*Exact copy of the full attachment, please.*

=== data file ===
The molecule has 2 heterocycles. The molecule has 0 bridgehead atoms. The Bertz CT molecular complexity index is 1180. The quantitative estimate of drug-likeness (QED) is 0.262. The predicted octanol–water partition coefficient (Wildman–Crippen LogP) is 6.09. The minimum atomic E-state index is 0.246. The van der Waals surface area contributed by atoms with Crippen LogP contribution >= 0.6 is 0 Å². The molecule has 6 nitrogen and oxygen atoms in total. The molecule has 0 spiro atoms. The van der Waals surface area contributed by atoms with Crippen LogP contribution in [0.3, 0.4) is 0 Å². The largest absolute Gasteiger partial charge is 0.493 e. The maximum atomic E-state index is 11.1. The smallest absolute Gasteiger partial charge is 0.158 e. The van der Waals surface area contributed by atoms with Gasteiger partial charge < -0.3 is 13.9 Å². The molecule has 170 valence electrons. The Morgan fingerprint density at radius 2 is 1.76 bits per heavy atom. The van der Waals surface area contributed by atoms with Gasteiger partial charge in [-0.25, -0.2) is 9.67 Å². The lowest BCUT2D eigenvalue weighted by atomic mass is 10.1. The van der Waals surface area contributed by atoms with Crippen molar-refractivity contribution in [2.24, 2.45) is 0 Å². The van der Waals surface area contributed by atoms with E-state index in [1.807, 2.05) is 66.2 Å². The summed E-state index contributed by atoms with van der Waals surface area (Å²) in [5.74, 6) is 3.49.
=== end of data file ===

The molecule has 2 heterocycles. The molecule has 0 bridgehead atoms. The Bertz CT molecular complexity index is 1180. The quantitative estimate of drug-likeness (QED) is 0.262. The predicted octanol–water partition coefficient (Wildman–Crippen LogP) is 6.09. The minimum atomic E-state index is 0.246. The van der Waals surface area contributed by atoms with Crippen LogP contribution >= 0.6 is 0 Å². The molecule has 6 nitrogen and oxygen atoms in total. The molecule has 0 spiro atoms. The van der Waals surface area contributed by atoms with Crippen LogP contribution in [0.3, 0.4) is 0 Å². The largest absolute Gasteiger partial charge is 0.493 e. The maximum atomic E-state index is 11.1. The smallest absolute Gasteiger partial charge is 0.158 e. The van der Waals surface area contributed by atoms with Gasteiger partial charge < -0.3 is 13.9 Å². The molecule has 170 valence electrons. The Morgan fingerprint density at radius 2 is 1.76 bits per heavy atom. The van der Waals surface area contributed by atoms with Gasteiger partial charge in [-0.25, -0.2) is 9.67 Å². The lowest BCUT2D eigenvalue weighted by atomic mass is 10.1. The van der Waals surface area contributed by atoms with Crippen molar-refractivity contribution in [2.24, 2.45) is 0 Å². The van der Waals surface area contributed by atoms with E-state index in [1.807, 2.05) is 66.2 Å². The summed E-state index contributed by atoms with van der Waals surface area (Å²) in [5.74, 6) is 3.49.